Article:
William Combe

by George Dance, pencil, 1793; National Portrait Gallery
William Combe by George Dance, pencil, 1793

Born: Bristol, 1741

Died: Lambeth, 1823

Known For: Doctor Syntax’s Three Tours, A Description of Patagonia, and the Adjoining Parts of South America (1774), The Diaboliad (1777), The R—l Register (1777-84), The English Dance of Death (1815-1816)

William Combe was one of the most prolific writers of his age, and yet so much of what we know comes from the stories of his reputation in society. Described by one biographer as “the most voluminous writer since the days of Defoe”, he wrote (according to his own notes) 100 books and 2000 newspaper articles.¹ Born in Bristol to a wealthy merchant father, Combe was educated at Eton, where he was a peer of Lord Thomas Lyttelton and Charles James Fox.² Between 1760 and 1761, he attended Oxford but left the university after a year. He moved to London, where he lived with William Alexander, an alderman and Combe’s godfather. Combe, although supported financially by both his father and godfather, found himself broke because of his lavish lifestyle and expensive tastes. He was known in London society for his wit and good nature, but he was also a controversial figure. The Table Talk of Samuel Rogers accounts at least one incident when he was accused of theft (pp. 113-14).  In 1763, he left for a tour of Europe. In Italy, he met Laurence Sterne, who was then writing A Sentimental Journey (1768). He returned to England in 1766 and became a lawyer.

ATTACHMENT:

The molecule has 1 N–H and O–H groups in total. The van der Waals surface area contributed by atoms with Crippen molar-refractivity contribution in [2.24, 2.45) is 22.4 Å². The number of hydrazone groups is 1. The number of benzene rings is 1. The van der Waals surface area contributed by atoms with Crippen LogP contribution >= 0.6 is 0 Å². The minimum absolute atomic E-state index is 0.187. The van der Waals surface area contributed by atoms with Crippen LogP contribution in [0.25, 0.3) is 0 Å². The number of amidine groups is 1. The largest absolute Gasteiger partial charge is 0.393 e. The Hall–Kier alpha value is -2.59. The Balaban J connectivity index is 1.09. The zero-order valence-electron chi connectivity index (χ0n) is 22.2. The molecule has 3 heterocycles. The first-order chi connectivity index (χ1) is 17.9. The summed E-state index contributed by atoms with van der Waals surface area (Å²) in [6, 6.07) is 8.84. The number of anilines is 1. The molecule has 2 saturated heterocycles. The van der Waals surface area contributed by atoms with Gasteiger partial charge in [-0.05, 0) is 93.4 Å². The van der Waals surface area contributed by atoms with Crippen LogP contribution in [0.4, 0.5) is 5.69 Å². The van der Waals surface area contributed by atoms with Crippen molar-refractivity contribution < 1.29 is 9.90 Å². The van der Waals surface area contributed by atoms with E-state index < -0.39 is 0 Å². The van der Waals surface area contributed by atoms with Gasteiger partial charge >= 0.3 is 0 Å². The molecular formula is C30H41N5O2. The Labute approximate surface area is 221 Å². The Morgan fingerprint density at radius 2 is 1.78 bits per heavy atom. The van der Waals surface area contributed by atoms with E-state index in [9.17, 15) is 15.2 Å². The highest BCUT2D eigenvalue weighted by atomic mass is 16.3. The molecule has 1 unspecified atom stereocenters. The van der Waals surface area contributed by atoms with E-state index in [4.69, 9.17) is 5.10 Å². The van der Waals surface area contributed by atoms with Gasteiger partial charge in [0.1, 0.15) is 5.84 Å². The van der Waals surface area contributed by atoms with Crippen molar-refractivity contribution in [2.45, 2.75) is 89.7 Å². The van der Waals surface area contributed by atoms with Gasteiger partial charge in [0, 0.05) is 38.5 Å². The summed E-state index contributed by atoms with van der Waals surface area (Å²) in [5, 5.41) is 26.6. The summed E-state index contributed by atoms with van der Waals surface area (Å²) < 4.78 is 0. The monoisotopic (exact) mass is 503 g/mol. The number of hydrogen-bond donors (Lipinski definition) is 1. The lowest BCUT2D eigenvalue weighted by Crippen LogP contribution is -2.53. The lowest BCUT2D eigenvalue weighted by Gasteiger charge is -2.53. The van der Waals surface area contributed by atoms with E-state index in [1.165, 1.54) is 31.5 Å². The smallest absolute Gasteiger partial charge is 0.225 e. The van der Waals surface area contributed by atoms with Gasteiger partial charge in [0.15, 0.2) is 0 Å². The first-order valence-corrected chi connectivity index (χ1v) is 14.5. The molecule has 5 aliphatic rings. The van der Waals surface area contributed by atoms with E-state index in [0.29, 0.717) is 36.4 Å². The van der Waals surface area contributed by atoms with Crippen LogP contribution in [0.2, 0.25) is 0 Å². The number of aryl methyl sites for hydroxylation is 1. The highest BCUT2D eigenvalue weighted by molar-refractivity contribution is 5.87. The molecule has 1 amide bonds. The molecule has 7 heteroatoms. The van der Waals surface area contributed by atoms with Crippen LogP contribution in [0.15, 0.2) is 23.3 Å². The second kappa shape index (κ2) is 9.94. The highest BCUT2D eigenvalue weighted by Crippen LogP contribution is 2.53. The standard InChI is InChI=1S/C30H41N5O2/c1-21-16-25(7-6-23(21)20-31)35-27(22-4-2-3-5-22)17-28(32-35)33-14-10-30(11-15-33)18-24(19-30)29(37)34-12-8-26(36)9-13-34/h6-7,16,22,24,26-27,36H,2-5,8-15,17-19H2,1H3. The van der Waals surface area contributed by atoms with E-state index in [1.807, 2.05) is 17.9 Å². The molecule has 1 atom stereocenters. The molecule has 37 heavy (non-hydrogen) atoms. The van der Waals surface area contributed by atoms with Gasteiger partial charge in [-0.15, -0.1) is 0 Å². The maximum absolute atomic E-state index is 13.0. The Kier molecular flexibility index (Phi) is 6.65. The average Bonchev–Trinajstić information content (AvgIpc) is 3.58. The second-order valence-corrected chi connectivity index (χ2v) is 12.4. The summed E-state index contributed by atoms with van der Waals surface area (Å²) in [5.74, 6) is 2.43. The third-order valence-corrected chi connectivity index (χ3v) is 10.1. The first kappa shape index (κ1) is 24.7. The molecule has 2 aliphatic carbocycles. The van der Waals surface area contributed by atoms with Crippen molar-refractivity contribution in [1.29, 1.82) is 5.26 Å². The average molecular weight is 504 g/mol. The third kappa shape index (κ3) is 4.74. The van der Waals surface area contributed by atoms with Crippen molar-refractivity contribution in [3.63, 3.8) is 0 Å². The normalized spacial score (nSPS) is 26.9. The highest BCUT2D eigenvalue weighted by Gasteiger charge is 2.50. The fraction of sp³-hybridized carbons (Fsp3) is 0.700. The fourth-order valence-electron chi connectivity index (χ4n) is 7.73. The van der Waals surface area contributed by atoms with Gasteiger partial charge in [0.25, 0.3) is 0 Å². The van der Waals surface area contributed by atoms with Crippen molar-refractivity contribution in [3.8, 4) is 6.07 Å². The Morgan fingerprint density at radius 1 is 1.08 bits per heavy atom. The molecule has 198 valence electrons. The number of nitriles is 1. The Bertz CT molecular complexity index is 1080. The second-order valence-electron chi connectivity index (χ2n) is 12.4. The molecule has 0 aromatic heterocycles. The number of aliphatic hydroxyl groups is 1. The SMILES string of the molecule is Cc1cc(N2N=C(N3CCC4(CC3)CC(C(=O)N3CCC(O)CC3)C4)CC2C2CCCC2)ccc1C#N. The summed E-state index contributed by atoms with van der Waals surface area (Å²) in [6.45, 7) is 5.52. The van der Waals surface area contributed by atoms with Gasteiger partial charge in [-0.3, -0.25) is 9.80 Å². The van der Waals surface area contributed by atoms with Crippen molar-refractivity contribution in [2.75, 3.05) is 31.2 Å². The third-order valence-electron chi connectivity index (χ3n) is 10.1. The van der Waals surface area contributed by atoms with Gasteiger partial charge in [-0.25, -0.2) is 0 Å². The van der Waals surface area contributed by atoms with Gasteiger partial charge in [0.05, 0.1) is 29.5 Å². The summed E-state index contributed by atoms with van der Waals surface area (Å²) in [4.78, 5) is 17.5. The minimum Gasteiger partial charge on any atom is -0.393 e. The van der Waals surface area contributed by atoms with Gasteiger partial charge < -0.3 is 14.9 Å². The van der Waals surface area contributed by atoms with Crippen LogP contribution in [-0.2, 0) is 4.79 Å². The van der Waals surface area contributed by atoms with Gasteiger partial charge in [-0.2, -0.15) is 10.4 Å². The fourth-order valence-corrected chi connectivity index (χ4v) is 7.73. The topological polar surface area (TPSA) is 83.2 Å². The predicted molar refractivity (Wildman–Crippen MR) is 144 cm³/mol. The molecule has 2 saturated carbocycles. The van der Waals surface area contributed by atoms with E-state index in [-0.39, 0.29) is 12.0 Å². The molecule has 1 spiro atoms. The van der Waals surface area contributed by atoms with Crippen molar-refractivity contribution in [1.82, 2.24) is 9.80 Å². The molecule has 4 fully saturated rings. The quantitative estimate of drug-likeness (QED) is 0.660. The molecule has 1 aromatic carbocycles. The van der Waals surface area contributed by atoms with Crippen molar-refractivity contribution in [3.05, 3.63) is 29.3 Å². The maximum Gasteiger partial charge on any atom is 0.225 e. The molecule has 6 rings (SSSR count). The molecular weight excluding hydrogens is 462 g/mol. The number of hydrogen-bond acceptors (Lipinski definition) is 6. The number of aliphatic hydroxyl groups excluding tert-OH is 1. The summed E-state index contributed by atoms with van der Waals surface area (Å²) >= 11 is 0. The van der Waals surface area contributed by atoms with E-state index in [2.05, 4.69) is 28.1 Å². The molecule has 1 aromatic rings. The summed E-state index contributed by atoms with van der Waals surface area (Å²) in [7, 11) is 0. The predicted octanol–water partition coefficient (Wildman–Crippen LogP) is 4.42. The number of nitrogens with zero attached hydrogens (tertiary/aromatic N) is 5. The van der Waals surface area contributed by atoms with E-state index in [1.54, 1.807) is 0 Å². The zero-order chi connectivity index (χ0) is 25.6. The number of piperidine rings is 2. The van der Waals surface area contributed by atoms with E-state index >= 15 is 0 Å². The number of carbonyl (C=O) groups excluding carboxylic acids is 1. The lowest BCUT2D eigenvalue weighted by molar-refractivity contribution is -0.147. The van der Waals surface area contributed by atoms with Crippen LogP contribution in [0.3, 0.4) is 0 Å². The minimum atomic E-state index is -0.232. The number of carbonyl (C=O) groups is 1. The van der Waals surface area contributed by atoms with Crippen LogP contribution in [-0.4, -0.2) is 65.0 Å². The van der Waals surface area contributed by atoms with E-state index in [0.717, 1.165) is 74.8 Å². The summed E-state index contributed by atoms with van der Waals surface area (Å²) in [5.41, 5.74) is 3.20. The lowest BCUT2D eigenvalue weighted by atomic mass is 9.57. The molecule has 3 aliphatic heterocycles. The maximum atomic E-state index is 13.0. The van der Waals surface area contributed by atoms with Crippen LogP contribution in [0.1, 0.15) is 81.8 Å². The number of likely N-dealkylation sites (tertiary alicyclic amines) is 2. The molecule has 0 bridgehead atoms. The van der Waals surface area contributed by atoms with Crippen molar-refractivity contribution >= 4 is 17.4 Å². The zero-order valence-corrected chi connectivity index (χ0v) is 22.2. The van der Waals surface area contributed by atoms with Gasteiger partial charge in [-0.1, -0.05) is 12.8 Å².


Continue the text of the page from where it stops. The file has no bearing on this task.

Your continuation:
Despite his connections and society, Combe constantly found himself in debt, and much of his life was spent avoiding creditors. When Alexander died in 1766, shortly after Combe’s return to England, Combe inherited his fortune (which some sources place at 16,000 pounds and others at 20,000).³ Within four years, he squandered this fortune through large parties, gambling, and his “most princely lifestyle… [which included] two carriages, several horses, and a large retinue of servants”.4 Through his extravagance, he earned the name of ‘Count’ or ‘Duke Combe’. Combe began to support himself through his writing. His early work is uncertain. Hotten suggests his anonymity may have protected his earnings from debt collectors, and he may have had as many as a dozen pen names. Combe’s name was never signed to any of his works during his lifetime, and as late as the 1920s, there were only two editions of Doctor Syntax’s Three Tours–both posthumous–that would attribute him as the author.5

While his obituary referred to him as a bachelor, one story accounts that in 1774 he married the mistress of a nobleman in exchange for a stipend. Hamilton has identified this woman as Maria Foster, mistress of Francis, Lord Beauchamp. Horace Walpole, Beauchamp’s cousin, indicated that Maria had given Beauchamp a venereal disease and that Beauchamp gave her £500 plus a promised annuity of £300 when she married Combe. 5 This annuity was never granted.  In revenge, Combe wrote The Diaboliad (1777).6 Maria supposedly went insane in 1791 and died in 1814. Hotten identifies Charlotte Hatfield as his second wife, who he likely met in 1810 when she was forty.